digging into BeeGFS striping

I did some work today figuring out how BeeGFS actually writes its data to disk. I shudder to think that we’d actually use this knowledge; but I still found it interesting, so I want to share.

First, I created a simple striped file in the rcops allocation.

[root@boss2 rcops]# beegfs-ctl --createfile testfile --numtargets=2 --storagepoolid=2
Operation succeeded.

This file will stripe across two targets (chosen by BeeGFS at random) and is using the default 1M chunksize for the rcops storage pool. You can see this with beegfs-ctl --getentryinfo.

[root@boss2 rcops]# beegfs-ctl --getentryinfo /mnt/beegfs/rcops/testfile --verbose
EntryID: 9-5F7E8E87-1
Metadata buddy group: 1
Current primary metadata node: bmds1 [ID: 1]
Stripe pattern details:
+ Type: RAID0
+ Chunksize: 1M
+ Number of storage targets: desired: 2; actual: 2
+ Storage targets:
  + 826 @ boss1 [ID: 1]
  + 834 @ boss2 [ID: 2]
Chunk path: uF4240/5BED/E/0-5BEDEB51-1/9-5F7E8E87-1
Dentry path: 50/4/0-5BEDEB51-1/

I write an easily-recognized dataset to the file: 1M of A to the file; then 1M of B and so-on.

[root@boss2 rcops]# python -c 'import sys; sys.stdout.write("A"*(1024*1024))' >>testfile
[root@boss2 rcops]# python -c 'import sys; sys.stdout.write("B"*(1024*1024))' >>testfile
[root@boss2 rcops]# python -c 'import sys; sys.stdout.write("C"*(1024*1024))' >>testfile
[root@boss2 rcops]# python -c 'import sys; sys.stdout.write("D"*(1024*1024))' >>testfile

This gives me a 4M file, precisely 1024*1024*4=4194304 bytes.

[root@boss2 rcops]# du --bytes --apparent-size testfile
4194304     testfile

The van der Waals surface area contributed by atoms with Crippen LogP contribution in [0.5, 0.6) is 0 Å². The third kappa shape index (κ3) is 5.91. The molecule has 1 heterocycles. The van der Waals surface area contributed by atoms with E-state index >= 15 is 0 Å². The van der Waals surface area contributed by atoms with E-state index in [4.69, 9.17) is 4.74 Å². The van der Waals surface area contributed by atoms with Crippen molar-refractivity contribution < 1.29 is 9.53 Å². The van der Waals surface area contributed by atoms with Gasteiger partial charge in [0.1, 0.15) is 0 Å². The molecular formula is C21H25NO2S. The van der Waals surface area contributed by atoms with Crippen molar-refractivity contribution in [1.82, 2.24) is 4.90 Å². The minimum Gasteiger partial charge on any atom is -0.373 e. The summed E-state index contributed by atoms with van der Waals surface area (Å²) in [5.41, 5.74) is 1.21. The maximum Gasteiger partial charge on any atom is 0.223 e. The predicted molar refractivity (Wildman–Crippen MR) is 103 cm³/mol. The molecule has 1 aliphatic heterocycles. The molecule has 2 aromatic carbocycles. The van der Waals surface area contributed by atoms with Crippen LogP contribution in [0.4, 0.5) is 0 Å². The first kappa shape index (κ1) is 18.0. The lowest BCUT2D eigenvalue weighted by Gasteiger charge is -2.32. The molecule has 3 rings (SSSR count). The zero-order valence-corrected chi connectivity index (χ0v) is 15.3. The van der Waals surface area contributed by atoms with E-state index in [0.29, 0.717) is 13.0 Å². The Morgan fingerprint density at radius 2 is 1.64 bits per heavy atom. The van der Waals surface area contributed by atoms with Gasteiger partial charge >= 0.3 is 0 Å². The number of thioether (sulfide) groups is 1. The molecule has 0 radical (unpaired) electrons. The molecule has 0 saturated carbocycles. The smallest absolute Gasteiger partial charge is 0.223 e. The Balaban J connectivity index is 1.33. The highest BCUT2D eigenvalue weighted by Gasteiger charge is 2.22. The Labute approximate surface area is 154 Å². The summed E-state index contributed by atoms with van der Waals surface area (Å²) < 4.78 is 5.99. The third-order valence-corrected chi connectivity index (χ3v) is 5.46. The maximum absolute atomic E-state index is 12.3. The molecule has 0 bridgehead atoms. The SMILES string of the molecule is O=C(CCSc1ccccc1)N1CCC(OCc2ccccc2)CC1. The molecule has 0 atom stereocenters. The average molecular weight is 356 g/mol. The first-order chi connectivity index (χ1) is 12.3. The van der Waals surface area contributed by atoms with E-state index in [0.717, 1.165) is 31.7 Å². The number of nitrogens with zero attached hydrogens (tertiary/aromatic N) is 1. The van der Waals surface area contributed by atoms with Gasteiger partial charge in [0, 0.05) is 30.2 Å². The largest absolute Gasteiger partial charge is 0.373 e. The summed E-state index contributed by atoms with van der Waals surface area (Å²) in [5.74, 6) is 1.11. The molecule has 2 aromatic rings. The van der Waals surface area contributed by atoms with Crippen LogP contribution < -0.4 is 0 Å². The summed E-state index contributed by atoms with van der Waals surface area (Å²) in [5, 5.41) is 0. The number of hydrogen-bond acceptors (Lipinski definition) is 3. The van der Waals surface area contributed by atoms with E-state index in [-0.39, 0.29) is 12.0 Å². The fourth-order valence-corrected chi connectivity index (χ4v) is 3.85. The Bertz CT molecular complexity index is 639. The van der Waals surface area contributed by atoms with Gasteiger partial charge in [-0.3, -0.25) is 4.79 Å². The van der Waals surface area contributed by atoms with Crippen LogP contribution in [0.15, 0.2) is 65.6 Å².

Those two chunk files, as identified by beegfs-ctl --getentryinfo, are at /data/boss207/rcops/storage/chunks/uF4240/5BED/E/0-5BEDEB51-1/9-5F7E8E87-1 and /data/boss106/rcops/chunks/uF4240/5BED/E/0-5BEDEB51-1/9-5F7E8E87-1. (boss106/rcops doesn’t have a storage directory as part of an experiment to see how difficult it would be to remove them. I guess we never put it back.) the boss1 target, 826, is first in the list, so that’s where the file starts.

[root@boss1 ~]# dd if=/data/boss106/rcops/chunks/uF4240/5BED/E/0-5BEDEB51-1/9-5F7E8E87-1 bs=1 count=5 status=none

if we skip 1M (1024*1024 bytes) we see that that’s where the file changes to C.

[root@boss1 ~]# dd if=/data/boss106/rcops/chunks/uF4240/5BED/E/0-5BEDEB51-1/9-5F7E8E87-1 bs=1 skip=$(((1024 * 1024))) count=5 status=none

And we can see that actually is precisely where it starts by stepping back a little.

[root@boss1 ~]# dd if=/data/boss106/rcops/chunks/uF4240/5BED/E/0-5BEDEB51-1/9-5F7E8E87-1 bs=1 skip=$(((1024 * 1024)-2)) count=5 status=none

Cool. So we’ve found the end of the first chunk (made of A) and the start of the third chunk (made of C). That means the second and fourth chunks are over in 834. Which they are.

[root@boss2 rcops]# dd if=/data/boss207/rcops/storage/chunks/uF4240/5BED/E/0-5BEDEB51-1/9-5F7E8E87-1 bs=1 count=5 status=none
[root@boss2 rcops]# dd if=/data/boss207/rcops/storage/chunks/uF4240/5BED/E/0-5BEDEB51-1/9-5F7E8E87-1 bs=1 count=5 skip=$(((1024*1024-2))) status=none

So, in theory, if we wanted to bypass BeeGFS and re-construct files from their chunks, we could do that. It sounds like a nightmare, but we could do it. In a worst-case scenario.

It’s this kind of transparency and inspectability that still makes me really like BeeGFS, despite everything we’ve been through with it.